Employment of people with disabilities lags significantly behind other gains made since the passage of the Americans with Disabilities Act (ADA) in 1990, according to two surveys.
Two-thirds of those responding to a poll by Professor Lex Frieden of the University of Texas Health Science Center at Houston said the ADA has been “the most significant social, cultural or legislative influence on their lives” since President George H.W. Bush signed it on July 26, 1990.
More than 90 percent of the 870 U.S.-based respondents surveyed by Frieden said the quality of life for people with disabilities has improved greatly, especially regarding access to retail businesses and other public places, as well as in transportation, community and independent living, government services, education and telecommunications.
However, almost half of those polled put employment as one of the areas where the ADA has had the smallest impact on their lives.
“Some of the ‘fear’ that employers have had and myths about people with disabilities have been allayed,” said one respondent quoted in the Frieden survey. “Companies like Wal-Mart are willing for a person with a disability to be the first person you see when you enter the store—breaking down a lot of attitudinal barriers. There is still discrimination in employment, but not like there was before.”
Frieden, who has been disabled since a car accident in 1967, is former executive director of the National Council on the Handicapped and was one of the authors of the ADA. From 2002 to 2006 he chaired the National Council on Disability. He labeled his poll “nonscientific” and characterizes its respondents as “disability community leaders.”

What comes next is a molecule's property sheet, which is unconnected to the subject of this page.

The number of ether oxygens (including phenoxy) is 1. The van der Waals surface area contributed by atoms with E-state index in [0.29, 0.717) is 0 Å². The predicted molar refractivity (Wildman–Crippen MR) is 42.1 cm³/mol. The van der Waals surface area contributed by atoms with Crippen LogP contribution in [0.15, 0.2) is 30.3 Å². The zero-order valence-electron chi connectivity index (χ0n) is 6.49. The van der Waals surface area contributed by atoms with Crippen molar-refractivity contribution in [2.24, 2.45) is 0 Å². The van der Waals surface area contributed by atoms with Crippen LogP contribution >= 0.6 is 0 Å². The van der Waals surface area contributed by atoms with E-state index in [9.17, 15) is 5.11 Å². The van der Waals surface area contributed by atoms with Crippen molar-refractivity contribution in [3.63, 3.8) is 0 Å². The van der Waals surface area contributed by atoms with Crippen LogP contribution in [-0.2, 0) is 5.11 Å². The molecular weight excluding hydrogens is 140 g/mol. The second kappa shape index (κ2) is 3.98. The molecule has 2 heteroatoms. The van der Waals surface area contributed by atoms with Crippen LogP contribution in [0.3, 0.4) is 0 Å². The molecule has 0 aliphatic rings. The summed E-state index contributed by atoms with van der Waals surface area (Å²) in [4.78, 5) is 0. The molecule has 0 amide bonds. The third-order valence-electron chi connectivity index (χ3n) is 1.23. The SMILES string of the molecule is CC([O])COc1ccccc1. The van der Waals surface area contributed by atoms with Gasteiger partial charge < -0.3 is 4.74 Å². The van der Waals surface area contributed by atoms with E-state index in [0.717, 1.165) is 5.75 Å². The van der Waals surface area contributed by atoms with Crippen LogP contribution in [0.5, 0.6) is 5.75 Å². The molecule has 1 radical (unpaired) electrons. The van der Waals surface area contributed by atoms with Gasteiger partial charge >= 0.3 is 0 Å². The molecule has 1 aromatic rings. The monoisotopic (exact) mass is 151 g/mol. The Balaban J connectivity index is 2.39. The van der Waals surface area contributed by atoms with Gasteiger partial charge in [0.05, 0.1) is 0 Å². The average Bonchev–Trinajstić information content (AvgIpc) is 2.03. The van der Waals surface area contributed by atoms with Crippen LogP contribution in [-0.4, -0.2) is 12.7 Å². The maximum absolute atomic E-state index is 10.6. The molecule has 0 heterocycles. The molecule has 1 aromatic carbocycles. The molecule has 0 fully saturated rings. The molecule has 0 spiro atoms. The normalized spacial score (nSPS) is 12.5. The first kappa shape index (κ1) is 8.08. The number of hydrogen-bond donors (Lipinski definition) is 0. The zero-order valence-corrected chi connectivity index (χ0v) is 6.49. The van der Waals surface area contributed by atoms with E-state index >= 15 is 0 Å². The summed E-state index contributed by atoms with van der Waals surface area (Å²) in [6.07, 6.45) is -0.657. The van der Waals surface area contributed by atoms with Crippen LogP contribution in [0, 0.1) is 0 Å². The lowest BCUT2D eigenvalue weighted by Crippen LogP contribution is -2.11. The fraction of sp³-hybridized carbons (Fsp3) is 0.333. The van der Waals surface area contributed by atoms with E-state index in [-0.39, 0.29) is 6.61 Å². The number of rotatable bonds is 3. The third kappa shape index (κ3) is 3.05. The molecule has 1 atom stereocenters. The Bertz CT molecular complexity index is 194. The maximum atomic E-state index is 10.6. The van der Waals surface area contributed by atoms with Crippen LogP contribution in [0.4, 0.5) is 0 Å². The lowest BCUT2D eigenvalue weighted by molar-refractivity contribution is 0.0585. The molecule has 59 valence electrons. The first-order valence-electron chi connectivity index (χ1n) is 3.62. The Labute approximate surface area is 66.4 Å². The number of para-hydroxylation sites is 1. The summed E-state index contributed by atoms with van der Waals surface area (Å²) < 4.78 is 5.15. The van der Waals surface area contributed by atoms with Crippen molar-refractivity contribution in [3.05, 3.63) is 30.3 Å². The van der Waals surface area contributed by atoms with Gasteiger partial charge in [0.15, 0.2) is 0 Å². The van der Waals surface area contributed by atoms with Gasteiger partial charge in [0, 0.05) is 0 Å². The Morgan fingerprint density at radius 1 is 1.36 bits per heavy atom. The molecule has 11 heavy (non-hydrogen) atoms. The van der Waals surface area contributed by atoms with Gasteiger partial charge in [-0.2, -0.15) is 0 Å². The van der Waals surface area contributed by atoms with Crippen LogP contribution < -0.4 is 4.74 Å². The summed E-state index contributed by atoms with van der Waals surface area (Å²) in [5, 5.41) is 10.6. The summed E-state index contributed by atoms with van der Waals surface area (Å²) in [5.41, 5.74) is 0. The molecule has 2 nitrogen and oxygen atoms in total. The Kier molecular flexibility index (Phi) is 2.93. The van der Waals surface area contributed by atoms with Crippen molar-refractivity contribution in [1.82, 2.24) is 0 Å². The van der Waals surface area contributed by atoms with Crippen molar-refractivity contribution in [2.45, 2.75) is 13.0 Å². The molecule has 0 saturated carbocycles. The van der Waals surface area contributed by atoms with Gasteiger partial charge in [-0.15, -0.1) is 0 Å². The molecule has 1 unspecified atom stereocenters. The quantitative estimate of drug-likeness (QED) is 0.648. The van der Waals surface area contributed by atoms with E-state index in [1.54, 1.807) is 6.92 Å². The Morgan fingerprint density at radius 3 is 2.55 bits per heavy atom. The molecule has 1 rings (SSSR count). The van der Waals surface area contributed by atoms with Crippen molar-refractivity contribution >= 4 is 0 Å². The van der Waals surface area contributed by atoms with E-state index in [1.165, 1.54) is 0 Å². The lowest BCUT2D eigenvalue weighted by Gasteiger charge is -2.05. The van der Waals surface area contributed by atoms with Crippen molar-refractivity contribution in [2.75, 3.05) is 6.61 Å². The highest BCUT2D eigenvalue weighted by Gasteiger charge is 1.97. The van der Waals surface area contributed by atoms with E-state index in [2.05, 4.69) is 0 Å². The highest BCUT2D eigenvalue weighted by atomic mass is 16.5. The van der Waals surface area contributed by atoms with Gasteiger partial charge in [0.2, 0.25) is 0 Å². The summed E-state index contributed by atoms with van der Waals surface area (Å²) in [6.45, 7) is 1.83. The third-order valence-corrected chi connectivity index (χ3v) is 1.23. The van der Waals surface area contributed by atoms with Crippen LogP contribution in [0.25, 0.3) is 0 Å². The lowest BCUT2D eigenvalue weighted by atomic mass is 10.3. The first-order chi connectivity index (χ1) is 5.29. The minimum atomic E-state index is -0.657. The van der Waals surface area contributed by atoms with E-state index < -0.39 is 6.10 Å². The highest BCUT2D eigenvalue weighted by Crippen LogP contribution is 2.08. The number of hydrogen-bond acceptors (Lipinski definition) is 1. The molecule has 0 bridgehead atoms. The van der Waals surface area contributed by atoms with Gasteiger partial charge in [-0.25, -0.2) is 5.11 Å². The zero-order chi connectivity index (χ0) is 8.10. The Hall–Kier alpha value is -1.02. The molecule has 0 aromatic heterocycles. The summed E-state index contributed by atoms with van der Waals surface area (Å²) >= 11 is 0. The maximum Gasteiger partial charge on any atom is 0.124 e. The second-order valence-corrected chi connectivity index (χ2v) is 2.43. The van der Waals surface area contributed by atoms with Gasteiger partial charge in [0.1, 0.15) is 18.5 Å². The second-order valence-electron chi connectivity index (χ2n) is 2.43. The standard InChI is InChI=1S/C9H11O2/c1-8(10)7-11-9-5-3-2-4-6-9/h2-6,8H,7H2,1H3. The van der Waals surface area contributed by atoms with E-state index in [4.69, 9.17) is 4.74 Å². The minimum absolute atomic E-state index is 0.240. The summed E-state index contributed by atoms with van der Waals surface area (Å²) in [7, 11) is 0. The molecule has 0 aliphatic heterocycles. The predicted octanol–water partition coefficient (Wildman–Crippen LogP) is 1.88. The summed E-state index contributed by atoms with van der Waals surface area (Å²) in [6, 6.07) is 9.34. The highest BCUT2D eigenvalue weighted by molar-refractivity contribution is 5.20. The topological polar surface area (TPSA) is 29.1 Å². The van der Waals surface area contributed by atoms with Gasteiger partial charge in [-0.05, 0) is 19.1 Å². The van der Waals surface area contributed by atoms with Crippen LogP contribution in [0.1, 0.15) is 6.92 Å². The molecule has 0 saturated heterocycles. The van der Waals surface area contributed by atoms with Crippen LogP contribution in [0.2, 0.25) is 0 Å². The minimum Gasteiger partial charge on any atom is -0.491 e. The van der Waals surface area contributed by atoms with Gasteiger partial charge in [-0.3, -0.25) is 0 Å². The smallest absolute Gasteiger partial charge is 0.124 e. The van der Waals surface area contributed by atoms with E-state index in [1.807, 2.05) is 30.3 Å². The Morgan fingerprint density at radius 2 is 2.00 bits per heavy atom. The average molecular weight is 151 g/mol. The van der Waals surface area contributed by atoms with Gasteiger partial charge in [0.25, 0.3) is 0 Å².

Other statements by those responding to the Frieden poll:
- “Awareness and Understanding is a clear accomplishment, but stereotypes still persist and these still limit people with disabilities. There is a serious lack of knowledge about the ADA and what are reasonable accommodations and who is covered under the law.”
- “My community is still living in the dark ages when it comes to the ADA and people with disabilities. I am hopeful that will change in the years to come, but it hasn’t made much of an impact so far.”
- “Discrimination continues to exist for those of us who are cancer survivors and others with invisible, hidden and emerging diseases and disabilities.”
At a news conference at the National Press Club on July 22, 2010, Frieden called employment of disabled people “an area of gain [under the ADA] but also a big disappointment. … They expected more.”